At a time when the gilt market is desperately interested in the future of Quantitative Easing, the Prime Minister yesterday sent a shot across the bows of the Bank of England’s MPC by saying that ending QE would put the UK into a “very deep recession”. Whilst his words were, on the face of it, aimed at the Conservative Party’s perceived reputation as Great Depression puritans who would remove all forms of stimulus as quickly as possible (see here for David Blanchflower’s view that the Cameron/Osborne plans would push us into a “death spiral of decline”), the remarks are unhelpful for the Bank of England. “If we removed stimulus now, stopped the quantitative easing we would be back to where we were”, he said. The Bank will decide on an extension, or end, to QE at the 5th November MPC meeting, and it must be remembered that this is a form of monetary policy delegated to the Bank in the same way as interest rate policy is. Given some stabilisation in the UK’s economic indicators over the past couple of months (house prices, retail sales, business survey data) this decision is going to be a very tough call, and we still walk the tightrope between inflation and deflation. Today’s CPI data came in at 1.1% year-on-year, just above the level where the Bank has to write to the Chancellor explaining itself – although this should edge up later this year as the base effects from lower energy prices fall out. I can’t imagine that the Bank was pleased with this pressure, although Mr Brown did state in an interview on Bloomberg TV that QE is a Bank of England decision (shortly after saying that “the right time to do this is when we are absolutely sure of a recovery”, so no pressure there then).
Goldman Sachs surveyed its clients yesterday afternoon on the outlook for QE. Only 21% thought that November would see the end of the programme, with the vast majority seeing a further extension (nearly 30% thought that the total would rise to above £250 billion, comfortably mopping up the entire predicted gilt issuance for this financial year, and more!). No wonder gilts have been rallying over the past few days, and no wonder sterling is falling.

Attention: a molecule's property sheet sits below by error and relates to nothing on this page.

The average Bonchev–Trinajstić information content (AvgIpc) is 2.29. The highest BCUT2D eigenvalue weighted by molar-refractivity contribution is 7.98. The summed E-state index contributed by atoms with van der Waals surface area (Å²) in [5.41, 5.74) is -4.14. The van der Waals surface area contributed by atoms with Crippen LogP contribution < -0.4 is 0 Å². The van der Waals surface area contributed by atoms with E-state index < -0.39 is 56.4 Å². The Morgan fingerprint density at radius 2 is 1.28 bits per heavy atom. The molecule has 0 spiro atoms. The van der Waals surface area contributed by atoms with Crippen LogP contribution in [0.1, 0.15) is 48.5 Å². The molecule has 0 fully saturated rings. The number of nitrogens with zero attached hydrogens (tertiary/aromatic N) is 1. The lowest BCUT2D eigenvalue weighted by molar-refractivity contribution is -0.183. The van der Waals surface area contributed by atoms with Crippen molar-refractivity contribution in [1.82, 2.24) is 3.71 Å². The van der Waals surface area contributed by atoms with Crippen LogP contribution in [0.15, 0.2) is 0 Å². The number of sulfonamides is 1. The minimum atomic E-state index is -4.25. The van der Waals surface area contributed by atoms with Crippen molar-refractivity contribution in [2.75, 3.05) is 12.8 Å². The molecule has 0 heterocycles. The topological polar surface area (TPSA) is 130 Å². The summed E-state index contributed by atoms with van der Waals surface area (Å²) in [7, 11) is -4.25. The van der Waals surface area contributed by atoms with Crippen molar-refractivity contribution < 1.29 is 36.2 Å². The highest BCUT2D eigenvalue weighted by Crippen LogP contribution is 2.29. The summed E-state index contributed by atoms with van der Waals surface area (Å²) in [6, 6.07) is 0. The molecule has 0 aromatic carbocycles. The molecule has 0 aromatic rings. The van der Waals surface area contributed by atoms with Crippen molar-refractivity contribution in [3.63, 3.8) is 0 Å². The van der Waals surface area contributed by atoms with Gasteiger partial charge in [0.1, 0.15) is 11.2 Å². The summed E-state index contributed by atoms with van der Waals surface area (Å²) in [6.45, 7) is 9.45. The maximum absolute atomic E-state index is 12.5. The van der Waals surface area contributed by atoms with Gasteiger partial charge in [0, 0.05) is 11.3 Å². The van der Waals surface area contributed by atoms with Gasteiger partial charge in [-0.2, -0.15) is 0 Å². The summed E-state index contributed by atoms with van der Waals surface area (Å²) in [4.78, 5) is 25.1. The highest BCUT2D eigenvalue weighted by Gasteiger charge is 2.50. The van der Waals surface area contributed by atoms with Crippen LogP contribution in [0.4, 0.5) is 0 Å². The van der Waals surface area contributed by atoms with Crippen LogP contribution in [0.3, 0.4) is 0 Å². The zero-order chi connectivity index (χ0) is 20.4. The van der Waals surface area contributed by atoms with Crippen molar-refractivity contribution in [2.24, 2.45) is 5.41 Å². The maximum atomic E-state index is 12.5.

Elsewhere, we had a team outing to see the new David Hare play, The Power of Yes, at the National Theatre. The Bond Vigilantes were “clocked” as evil City workers within seconds of sitting down, but made it out alive after some robust discussions with our fellow audience members. The play itself gets a modest 6/10 – the first half is dull for anybody who’s read a paper over the last two years, but it does improve, and there are some interesting interviews with people close to the action (we learn that Mervyn King panics if there are transport problems when he’s travelling on business, and that Fred Goodwin had to be shocked into agreeing to apologise at his Select Committee hearing – the exact wording is not appropriate for a family bond market blog). But bankers get the entire blame for the crisis, without any thought for the demand side of the credit expansion (i.e. our lust for flat screen TVs and buy-to-let mortgages). The dealers are evil, and the addicts blameless. The only time the role of the wider public is examined is when Hare examines the demutualisation of building societies into banks, which led to a change of role from piggy banks that lent to solid homebuyers into quasi-investment banks driven by growth. This demutualisation wave was driven by a greedy public – a couple of thousand pounds of shares here and there (worthless now in some cases), and we lost our local, conservative lending institutions. Mind you, the remaining building societies didn’t escape the rush into toxic assets (the Dunfermline BS had its assets split up by the authorities in March this year). You can read real reviews here (The Telegraph and the Guardian). If anybody else has seen the play, feel free to leave your comments below.